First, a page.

If $c \in (X \times Y)^c$, then $c \in A \times B$ and $c\notin X \times Y$. It means that:
it is not true that: $c \in X$ and $c \in Y$,
which means (de Morgan's laws):
$c \notin X$ or $c \notin Y$,
so we have the inclusion: $(X \times Y)^c \subseteq (A \times Y^c) \cup (X^c \times B)$ (the first element of the sum is built of all such $c$ that $c \notin Y$ and the second of all such $c$ that $c \notin X$).
Now let's assume that $c \in (A \times Y^c) \cup (X^c \times B)$. That implies the same thing as we said before: $c \notin X$ or $c \notin Y$ or equivalently: it is not true that: $c \in X$ and $c \in Y$. It means that $c \notin X \times Y$, so $c \in (X \times Y)^c$. $\square$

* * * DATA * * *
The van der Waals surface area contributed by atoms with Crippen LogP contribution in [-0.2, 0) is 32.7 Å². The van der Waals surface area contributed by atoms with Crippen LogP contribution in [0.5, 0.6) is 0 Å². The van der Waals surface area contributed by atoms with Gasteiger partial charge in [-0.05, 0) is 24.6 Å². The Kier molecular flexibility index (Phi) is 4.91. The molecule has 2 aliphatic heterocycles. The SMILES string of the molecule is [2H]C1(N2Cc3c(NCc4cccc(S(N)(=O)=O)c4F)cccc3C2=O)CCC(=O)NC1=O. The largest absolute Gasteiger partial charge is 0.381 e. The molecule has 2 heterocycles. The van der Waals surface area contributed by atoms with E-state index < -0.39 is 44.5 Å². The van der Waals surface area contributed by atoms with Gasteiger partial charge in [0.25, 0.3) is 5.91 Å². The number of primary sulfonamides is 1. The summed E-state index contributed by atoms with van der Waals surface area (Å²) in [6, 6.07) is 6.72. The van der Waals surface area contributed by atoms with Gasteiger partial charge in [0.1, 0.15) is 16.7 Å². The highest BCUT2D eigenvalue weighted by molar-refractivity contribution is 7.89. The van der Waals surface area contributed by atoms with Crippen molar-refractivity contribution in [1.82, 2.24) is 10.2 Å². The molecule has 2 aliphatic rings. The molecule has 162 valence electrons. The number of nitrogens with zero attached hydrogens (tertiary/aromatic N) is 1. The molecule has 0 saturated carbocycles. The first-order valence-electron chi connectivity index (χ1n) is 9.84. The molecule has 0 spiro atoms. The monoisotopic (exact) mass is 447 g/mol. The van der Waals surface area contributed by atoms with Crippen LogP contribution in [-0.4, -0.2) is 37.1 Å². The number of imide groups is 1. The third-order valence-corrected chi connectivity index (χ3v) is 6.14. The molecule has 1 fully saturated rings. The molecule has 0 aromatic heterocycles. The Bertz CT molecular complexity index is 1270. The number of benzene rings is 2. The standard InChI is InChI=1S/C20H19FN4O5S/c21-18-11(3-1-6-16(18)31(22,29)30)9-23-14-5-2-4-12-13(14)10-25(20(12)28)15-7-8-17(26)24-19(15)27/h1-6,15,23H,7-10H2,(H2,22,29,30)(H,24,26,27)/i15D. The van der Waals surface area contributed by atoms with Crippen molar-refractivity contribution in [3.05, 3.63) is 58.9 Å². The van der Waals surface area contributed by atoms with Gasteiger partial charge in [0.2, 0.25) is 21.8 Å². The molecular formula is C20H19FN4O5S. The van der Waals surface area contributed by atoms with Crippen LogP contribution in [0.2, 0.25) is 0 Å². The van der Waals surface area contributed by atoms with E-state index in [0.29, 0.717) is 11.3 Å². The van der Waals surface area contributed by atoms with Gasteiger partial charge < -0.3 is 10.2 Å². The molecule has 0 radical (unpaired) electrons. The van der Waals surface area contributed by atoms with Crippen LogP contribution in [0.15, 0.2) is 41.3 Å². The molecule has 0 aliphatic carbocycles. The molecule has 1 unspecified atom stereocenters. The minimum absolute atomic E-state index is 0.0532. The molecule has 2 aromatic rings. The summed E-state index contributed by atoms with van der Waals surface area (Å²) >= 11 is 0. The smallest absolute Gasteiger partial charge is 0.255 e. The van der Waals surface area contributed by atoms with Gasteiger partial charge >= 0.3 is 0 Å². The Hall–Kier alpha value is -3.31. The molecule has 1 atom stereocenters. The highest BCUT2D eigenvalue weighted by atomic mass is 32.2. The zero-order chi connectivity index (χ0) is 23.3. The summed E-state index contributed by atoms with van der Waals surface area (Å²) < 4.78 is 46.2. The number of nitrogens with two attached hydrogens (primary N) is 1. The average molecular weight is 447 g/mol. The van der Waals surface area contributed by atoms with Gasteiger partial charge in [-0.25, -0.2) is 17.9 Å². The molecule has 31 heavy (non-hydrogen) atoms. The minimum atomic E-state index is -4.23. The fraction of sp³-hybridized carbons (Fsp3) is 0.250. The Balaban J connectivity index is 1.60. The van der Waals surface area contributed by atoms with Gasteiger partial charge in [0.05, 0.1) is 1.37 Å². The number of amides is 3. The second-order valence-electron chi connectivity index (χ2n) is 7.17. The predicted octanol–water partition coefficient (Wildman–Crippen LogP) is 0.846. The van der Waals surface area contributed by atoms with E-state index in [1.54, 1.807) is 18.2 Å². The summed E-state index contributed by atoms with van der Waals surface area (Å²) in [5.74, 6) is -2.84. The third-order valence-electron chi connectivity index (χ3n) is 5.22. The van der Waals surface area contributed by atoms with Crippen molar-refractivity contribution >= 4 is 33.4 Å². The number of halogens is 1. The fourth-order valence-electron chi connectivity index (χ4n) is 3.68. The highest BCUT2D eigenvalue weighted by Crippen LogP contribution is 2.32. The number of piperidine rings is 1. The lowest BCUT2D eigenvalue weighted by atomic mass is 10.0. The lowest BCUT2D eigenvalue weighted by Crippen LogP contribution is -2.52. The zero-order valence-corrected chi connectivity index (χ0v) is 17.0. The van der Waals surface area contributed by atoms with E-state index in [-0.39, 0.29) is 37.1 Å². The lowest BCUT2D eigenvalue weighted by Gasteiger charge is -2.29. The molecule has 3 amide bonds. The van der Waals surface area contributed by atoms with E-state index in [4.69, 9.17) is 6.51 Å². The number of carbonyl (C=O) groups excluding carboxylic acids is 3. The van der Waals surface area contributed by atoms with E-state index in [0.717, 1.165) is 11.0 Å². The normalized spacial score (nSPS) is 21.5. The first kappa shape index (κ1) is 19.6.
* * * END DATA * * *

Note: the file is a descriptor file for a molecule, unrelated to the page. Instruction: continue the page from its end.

EDIT: the above proof is an implementation of a general approach presented by @user9176. However it may be possible in that case to work with equivalence (iff) instead of implication and prove equality in one go. But traditional approach always requires less careful thinking ;)
@AsafKaragila made a very good remark, but I think that you mean that the universes are $A$, $B$ and $A \times B$ respectively, right?
EDIT2: Generalisation is a homework.
P.S. It is very helpful to draw $A$ and $B$ as ortogonal intervals, and think about $A \times B$ as a rectangle. Then it is easy to see where $X \times Y$ and its complement are. When you have $A, B, C$, you just imagine a cuboid instead of a rectangle.